20 rue Cujas, Paris, France
01 46 33 86 86
Cinema Accattone Paris Reviews
Art house theater experience Jul 16, 2008
I was in the mood for something different and unique in Paris one day and thought to myself, why not see a film. Mind you, I didn't want to see just any film or the latest release, but something I could take in as an experience in culture. I found just the place at Cinema Accattone. Now, if you don't mind sticky floors, small theaters, and rough film print quality, then read on. This is totally different than the American movie theaters I go to in the USA. And this is exactly what I wanted - something unique.
A bit of background: Accattone features European art films and classics. It is one of many state sponsored theaters in France that receive funding to stay in business. I suppose this is a good thing because such places would not exist otherwise. This is the way it should be to keep the culture alive. It could not survive competitively otherwise. The building is a former cabaret in the Latin Quarter, the "Gipsy Cabaret", where artists such as Edith Piaf performed. In 1957, it was converted into a cinema, Studio Cujas, and offered American films for a few years before becoming a French film art house. Under new management, it was refurbished and renamed Accattone in 1983, in honor of the 1961 Pasolini film of the same name. There are 110 seats in the theatre, each named for a noted personality in cinema, something with a nice touch.
I went to check out the place in the morning. I saw the Italian film 'La Strada' was playing. Perfect - I remember my college days in Boston and going to the Harvard Square Theatre on Church Street. It was an art house of sorts then and I first saw 'La Strada' there with English subtitles. I was looking forward to later in the day to see a classic film, somewhat to see something different in Paris, but now to reminisce too. Turns out the film had French subtitles, but it was ok - I knew the story anyway. It's such a beautiful film and you could understand it even without sound or subtitles.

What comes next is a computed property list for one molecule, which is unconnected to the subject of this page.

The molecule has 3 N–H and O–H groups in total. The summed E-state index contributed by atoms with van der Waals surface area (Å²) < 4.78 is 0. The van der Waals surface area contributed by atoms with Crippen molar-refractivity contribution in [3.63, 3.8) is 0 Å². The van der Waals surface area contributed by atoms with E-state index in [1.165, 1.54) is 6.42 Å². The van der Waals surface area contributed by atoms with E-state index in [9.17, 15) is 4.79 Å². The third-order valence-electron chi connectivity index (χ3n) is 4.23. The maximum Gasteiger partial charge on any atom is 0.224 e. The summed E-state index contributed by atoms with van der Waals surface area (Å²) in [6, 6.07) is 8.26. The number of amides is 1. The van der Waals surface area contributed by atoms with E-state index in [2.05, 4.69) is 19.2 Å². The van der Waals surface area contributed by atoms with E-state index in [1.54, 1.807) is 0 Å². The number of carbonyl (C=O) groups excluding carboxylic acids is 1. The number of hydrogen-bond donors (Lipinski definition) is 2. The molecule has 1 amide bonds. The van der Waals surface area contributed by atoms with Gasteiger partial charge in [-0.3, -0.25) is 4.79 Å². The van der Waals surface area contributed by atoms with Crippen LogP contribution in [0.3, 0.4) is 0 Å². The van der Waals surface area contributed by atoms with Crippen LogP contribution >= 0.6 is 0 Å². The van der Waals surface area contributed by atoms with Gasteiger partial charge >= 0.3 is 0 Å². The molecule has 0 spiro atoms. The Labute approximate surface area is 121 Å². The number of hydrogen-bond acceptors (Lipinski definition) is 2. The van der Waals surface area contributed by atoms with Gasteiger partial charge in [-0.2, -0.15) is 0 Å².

Well, this review is sort of personal for me, and I guess it shows here. I was moved by the experience, not just because it reminded me of days gone by in Boston, but because I was in Paris seeing something that goes on here everyday, which I had thought didn't exist anymore. Truly remarkable. The audience didn't get up to leave with the credits, but watched them and then there was discussion afterward. I didn't understand it, as they spoke in French, but imagined I did I suppose. It's a universal film: "La Strada" - The Road.
I have the impression that this theater probably owns a few dozen prints of various films and shows them in a rotation schedule, but you can bet any of them are worth seeing. I base this assumption from my experience hanging out at the Church Street Theater in Boston where the film quality of a particular movie got worse over time. The print of "La Strada" I saw was in bad shape. This, in my opinion, sometimes adds a flavor, like a scratchy old album that has a sound different than a CD. It's not nostalgia so much, but the feeling of the familiar maybe, or something worn that shows its correct age.
Well, I feel this has been maybe more reminiscence and philosophical reflection than a review, but that is my life experience to share. Films are visions of light, and the good ones are meant to be enjoyed in the time they were made, and for generations to come. It was a real pleasure for me to take the opportunity to experience an art house theater in Paris. I recommend Accattone. It's a gem, one of many if you can find them scattered about Paris. If you have the opportunity, take in a film and just enjoy the experience. It's not something you will find just anywhere, and Paris has a way of reminding you of that.
I have not been able to find an official web site for the theatre, but the following link at allocine.fr shows some list of current films and times:
UPDATE (1/1/2014): Seems the name of this place has changed. It is now "Studio Luxembourg - Accatone" with allocine.fr link:
Part of the City of Light (1999, 2008) travel blog
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